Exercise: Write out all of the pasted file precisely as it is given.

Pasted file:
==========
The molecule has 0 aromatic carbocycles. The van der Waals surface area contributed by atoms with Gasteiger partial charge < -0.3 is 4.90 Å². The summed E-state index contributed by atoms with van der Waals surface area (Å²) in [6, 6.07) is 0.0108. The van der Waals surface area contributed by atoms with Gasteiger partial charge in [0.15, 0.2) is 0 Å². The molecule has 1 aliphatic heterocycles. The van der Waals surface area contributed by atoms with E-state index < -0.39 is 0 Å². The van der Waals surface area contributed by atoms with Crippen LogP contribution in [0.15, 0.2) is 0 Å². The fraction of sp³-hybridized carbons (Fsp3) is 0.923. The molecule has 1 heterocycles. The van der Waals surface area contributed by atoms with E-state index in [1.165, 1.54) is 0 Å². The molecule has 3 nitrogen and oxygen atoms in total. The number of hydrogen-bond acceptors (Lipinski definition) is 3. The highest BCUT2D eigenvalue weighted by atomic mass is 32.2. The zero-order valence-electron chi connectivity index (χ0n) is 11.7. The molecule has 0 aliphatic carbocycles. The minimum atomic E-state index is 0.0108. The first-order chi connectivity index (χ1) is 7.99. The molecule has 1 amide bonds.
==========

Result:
The molecule has 0 aromatic carbocycles. The van der Waals surface area contributed by atoms with Gasteiger partial charge < -0.3 is 4.90 Å². The summed E-state index contributed by atoms with van der Waals surface area (Å²) in [6, 6.07) is 0.0108. The van der Waals surface area contributed by atoms with Gasteiger partial charge in [0.15, 0.2) is 0 Å². The molecule has 1 aliphatic heterocycles. The van der Waals surface area contributed by atoms with E-state index < -0.39 is 0 Å². The van der Waals surface area contributed by atoms with Crippen LogP contribution in [0.15, 0.2) is 0 Å². The fraction of sp³-hybridized carbons (Fsp3) is 0.923. The molecule has 1 heterocycles. The van der Waals surface area contributed by atoms with E-state index in [1.165, 1.54) is 0 Å². The molecule has 3 nitrogen and oxygen atoms in total. The number of hydrogen-bond acceptors (Lipinski definition) is 3. The highest BCUT2D eigenvalue weighted by atomic mass is 32.2. The zero-order valence-electron chi connectivity index (χ0n) is 11.7. The molecule has 0 aliphatic carbocycles. The minimum atomic E-state index is 0.0108. The first-order chi connectivity index (χ1) is 7.99. The molecule has 1 amide bonds.